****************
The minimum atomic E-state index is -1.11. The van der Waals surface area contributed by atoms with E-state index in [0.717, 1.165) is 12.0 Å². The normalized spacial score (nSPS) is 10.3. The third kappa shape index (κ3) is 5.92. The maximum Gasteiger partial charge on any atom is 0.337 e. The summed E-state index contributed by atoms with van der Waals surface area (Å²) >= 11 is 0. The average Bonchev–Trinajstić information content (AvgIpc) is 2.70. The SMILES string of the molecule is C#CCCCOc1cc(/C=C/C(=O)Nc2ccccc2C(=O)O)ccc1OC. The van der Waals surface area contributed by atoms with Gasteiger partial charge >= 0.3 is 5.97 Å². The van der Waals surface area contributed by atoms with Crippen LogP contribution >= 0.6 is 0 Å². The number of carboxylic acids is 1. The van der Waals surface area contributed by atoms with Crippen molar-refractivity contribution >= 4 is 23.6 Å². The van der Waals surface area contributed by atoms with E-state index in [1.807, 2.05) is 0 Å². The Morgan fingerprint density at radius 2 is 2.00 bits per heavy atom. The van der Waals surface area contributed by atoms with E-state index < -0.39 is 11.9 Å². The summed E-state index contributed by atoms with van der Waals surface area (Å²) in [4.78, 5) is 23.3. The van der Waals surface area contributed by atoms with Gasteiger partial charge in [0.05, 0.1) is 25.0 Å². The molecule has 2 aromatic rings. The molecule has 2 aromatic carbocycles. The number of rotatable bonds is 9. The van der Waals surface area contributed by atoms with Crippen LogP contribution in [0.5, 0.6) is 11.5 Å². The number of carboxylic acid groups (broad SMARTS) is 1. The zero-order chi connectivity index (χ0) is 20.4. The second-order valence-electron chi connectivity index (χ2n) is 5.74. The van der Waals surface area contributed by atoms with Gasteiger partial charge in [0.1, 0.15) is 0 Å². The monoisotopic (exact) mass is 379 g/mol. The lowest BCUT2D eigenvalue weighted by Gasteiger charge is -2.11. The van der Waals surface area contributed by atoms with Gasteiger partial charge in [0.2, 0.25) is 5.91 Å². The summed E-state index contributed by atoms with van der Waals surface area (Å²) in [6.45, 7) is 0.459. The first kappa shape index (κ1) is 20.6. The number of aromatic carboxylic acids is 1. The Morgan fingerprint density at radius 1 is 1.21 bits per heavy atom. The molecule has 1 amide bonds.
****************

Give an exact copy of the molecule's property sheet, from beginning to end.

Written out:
The minimum atomic E-state index is -1.11. The van der Waals surface area contributed by atoms with E-state index in [0.717, 1.165) is 12.0 Å². The normalized spacial score (nSPS) is 10.3. The third kappa shape index (κ3) is 5.92. The maximum Gasteiger partial charge on any atom is 0.337 e. The summed E-state index contributed by atoms with van der Waals surface area (Å²) >= 11 is 0. The average Bonchev–Trinajstić information content (AvgIpc) is 2.70. The SMILES string of the molecule is C#CCCCOc1cc(/C=C/C(=O)Nc2ccccc2C(=O)O)ccc1OC. The van der Waals surface area contributed by atoms with Gasteiger partial charge >= 0.3 is 5.97 Å². The van der Waals surface area contributed by atoms with Crippen LogP contribution >= 0.6 is 0 Å². The number of carboxylic acids is 1. The van der Waals surface area contributed by atoms with Crippen molar-refractivity contribution >= 4 is 23.6 Å². The van der Waals surface area contributed by atoms with E-state index in [1.807, 2.05) is 0 Å². The Morgan fingerprint density at radius 2 is 2.00 bits per heavy atom. The van der Waals surface area contributed by atoms with E-state index < -0.39 is 11.9 Å². The summed E-state index contributed by atoms with van der Waals surface area (Å²) in [4.78, 5) is 23.3. The van der Waals surface area contributed by atoms with Gasteiger partial charge in [0.05, 0.1) is 25.0 Å². The molecule has 2 aromatic rings. The molecule has 2 aromatic carbocycles. The number of rotatable bonds is 9. The van der Waals surface area contributed by atoms with Crippen LogP contribution in [0.5, 0.6) is 11.5 Å². The number of carboxylic acid groups (broad SMARTS) is 1. The zero-order chi connectivity index (χ0) is 20.4. The second-order valence-electron chi connectivity index (χ2n) is 5.74. The van der Waals surface area contributed by atoms with Gasteiger partial charge in [0.1, 0.15) is 0 Å². The monoisotopic (exact) mass is 379 g/mol. The lowest BCUT2D eigenvalue weighted by Gasteiger charge is -2.11. The van der Waals surface area contributed by atoms with Gasteiger partial charge in [0.2, 0.25) is 5.91 Å². The summed E-state index contributed by atoms with van der Waals surface area (Å²) in [6.45, 7) is 0.459. The first kappa shape index (κ1) is 20.6. The number of aromatic carboxylic acids is 1. The Morgan fingerprint density at radius 1 is 1.21 bits per heavy atom. The molecule has 1 amide bonds.